Millennials ‘becoming less loyal shoppers’
Written by Peter Walker
Almost half (45 per cent) of UK Millennials are less loyal to retail brands than they were a year ago, according to Brightpearl.
The retail operations platform surveyed 4,000 consumers and canvassed the opinions of 200 retailers in the UK and US, finding that those aged between 23 and 38 years-old are the least loyal consumers.
In addition, over one third of shoppers across all age ranges are quicker to abandon a brand that doesn't meet expectations than they were a year ago – indicating that lifetime customers are a thing of the past.
Nearly seven in ten shoppers across all age ranges (69 per cent) also told researchers that if a shopping experience was poor, they would never shop with the same online store again – and a quarter of Millennials would change where they buy goods from based on the shopping experience.
One in five respondents in the 18 to 24 age bracket - rising to almost half in the 25 to 34 age group - agreed that they are always looking for an improved shopping experience when buying goods online.
Brightpearl's study also looked closely at the most common buying inconveniences that frustrate online shoppers, revealing that struggling to find products and needing to register to buy, as well as unsuitable payment and delivery options, proved to be frequent turn-offs.
However, the biggest gripes for shoppers relate to delivery and returns. In the past year, 60 per cent of consumers said they’ve bought goods that have not arrived when expected, while 40 per cent of shoppers have experienced items not arriving at all.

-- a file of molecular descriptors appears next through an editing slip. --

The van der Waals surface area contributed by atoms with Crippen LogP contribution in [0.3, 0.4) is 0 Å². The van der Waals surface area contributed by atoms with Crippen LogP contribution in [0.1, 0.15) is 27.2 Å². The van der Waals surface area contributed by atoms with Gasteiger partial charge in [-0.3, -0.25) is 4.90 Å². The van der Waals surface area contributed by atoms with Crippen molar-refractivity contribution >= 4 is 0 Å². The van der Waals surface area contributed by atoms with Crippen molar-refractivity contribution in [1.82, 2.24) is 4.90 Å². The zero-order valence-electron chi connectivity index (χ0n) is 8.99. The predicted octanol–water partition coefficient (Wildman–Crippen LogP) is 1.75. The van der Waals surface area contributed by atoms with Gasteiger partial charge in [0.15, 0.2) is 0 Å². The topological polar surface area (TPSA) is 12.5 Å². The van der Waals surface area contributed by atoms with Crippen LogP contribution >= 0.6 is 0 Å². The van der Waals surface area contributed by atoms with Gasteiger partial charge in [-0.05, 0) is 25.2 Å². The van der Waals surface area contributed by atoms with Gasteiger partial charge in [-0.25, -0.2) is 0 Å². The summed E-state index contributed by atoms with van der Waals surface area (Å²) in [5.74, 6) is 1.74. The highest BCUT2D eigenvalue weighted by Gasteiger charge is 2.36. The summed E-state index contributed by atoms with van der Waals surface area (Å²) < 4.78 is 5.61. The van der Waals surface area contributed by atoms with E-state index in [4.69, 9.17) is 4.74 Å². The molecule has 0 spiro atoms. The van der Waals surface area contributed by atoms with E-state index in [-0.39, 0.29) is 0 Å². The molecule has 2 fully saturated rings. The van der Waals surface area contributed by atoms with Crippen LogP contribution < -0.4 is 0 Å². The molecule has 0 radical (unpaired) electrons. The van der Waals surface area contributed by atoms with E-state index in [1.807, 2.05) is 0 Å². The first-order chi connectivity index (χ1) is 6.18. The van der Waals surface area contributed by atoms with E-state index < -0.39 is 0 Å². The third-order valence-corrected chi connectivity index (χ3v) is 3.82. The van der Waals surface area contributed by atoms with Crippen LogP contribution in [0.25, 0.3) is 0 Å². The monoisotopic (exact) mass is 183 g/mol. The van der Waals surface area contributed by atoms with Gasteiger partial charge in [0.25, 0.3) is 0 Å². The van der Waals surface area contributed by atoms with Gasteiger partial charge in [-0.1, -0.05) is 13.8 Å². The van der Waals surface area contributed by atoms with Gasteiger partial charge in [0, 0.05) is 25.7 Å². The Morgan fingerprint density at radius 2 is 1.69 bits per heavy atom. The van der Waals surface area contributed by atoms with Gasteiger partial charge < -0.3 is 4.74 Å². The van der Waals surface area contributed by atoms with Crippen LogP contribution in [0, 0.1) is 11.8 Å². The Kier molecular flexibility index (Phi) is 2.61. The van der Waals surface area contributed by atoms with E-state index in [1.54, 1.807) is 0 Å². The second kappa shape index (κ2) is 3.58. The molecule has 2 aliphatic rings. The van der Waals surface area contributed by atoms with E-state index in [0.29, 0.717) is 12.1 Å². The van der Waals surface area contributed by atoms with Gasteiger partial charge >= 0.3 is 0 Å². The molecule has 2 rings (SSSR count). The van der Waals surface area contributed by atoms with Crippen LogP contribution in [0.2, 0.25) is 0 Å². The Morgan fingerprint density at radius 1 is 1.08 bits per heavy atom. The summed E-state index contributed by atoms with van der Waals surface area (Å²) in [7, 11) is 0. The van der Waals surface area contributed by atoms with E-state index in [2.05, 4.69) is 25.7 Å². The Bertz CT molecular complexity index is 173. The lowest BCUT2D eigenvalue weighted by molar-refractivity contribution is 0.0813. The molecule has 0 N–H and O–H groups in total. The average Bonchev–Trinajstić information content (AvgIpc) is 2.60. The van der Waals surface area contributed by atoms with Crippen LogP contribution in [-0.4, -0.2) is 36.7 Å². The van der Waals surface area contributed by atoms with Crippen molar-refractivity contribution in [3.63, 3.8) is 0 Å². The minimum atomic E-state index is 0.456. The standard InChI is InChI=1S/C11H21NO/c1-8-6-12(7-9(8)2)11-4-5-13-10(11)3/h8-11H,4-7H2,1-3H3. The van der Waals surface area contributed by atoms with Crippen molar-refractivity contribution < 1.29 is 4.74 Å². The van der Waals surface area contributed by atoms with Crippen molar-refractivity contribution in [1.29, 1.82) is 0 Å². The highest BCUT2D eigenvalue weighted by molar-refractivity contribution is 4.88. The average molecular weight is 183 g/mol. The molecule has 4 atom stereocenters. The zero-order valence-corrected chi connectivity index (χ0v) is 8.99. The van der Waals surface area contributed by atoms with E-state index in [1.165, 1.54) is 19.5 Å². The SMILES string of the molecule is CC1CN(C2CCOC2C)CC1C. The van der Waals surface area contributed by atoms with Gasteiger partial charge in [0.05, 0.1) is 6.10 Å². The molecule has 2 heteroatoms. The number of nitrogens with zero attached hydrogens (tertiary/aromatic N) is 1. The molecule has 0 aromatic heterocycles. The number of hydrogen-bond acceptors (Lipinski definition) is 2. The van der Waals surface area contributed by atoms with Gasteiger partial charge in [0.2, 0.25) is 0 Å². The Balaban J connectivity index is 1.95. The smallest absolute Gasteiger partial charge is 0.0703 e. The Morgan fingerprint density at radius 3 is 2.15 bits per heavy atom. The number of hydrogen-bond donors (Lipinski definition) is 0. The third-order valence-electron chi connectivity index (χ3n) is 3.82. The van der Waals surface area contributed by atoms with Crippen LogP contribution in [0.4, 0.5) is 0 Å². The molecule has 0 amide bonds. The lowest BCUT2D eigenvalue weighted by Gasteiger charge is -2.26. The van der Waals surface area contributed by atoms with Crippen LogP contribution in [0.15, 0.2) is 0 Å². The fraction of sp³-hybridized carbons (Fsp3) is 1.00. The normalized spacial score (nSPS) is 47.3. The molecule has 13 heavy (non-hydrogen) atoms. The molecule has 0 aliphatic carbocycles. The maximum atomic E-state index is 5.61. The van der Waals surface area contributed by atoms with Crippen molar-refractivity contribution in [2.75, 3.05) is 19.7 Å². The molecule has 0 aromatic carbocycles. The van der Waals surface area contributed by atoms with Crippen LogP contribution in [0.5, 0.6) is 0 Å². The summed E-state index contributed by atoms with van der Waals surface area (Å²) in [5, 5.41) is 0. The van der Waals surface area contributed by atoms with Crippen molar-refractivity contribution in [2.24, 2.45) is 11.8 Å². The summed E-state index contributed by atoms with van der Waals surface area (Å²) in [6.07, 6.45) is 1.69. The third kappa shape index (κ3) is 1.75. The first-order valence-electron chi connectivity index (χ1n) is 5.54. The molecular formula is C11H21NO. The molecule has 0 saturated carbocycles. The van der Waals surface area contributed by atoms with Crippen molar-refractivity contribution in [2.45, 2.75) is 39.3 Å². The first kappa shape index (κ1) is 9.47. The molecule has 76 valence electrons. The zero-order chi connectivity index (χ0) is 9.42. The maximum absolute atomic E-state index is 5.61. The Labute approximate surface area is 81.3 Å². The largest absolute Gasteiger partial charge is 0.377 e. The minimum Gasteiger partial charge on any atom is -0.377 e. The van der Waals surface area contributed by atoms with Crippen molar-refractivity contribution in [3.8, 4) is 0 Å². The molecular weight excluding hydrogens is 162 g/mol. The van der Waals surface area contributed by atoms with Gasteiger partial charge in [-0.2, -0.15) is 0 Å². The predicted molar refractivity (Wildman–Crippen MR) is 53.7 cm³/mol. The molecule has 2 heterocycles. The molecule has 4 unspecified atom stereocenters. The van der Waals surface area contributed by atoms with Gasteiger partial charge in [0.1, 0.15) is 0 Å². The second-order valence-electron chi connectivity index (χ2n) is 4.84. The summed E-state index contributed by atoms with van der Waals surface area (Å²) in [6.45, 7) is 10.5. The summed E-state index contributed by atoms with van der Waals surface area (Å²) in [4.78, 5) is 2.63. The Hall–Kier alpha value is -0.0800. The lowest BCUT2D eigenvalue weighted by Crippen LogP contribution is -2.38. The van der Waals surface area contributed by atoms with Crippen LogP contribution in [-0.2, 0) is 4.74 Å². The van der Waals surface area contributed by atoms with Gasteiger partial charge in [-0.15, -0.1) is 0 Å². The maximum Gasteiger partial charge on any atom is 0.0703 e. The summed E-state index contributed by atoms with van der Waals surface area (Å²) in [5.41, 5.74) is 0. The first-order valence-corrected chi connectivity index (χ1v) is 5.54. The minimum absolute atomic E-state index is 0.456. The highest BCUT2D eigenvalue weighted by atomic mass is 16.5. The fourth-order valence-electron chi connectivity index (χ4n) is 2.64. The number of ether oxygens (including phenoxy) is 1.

“Brands that sell directly to consumers but don’t own a seamless end-to-end buying journey are setting themselves up for failure,” says Derek O’Carroll, chief executive of Brightpearl. “Shoppers no longer have the patience for unsatisfactory shopping experiences – which, unfortunately, are very common.”
“Taking the overall customer journey to the next level is essential because shoppers’ expectations now stretch far beyond the website, to factors such as delivery and returns – get these areas wrong and customers will abandon you,” commented Andy Lockley, head of e-commerce at EnergyBulbs, an online retailer of lighting products. “We used operational technologies to make improvements to our own customer experience - including the ability to process orders twice as fast as we did before.”
However, it's not all bad news for retail brands, as the research also showed that consumers would be willing to spend an average 12 per cent more for the same product or service if they were guaranteed a frictionless experience. A further 18 per cent of shoppers aged 25 to 34 would be willing to increase their spend with brands that met their expectations.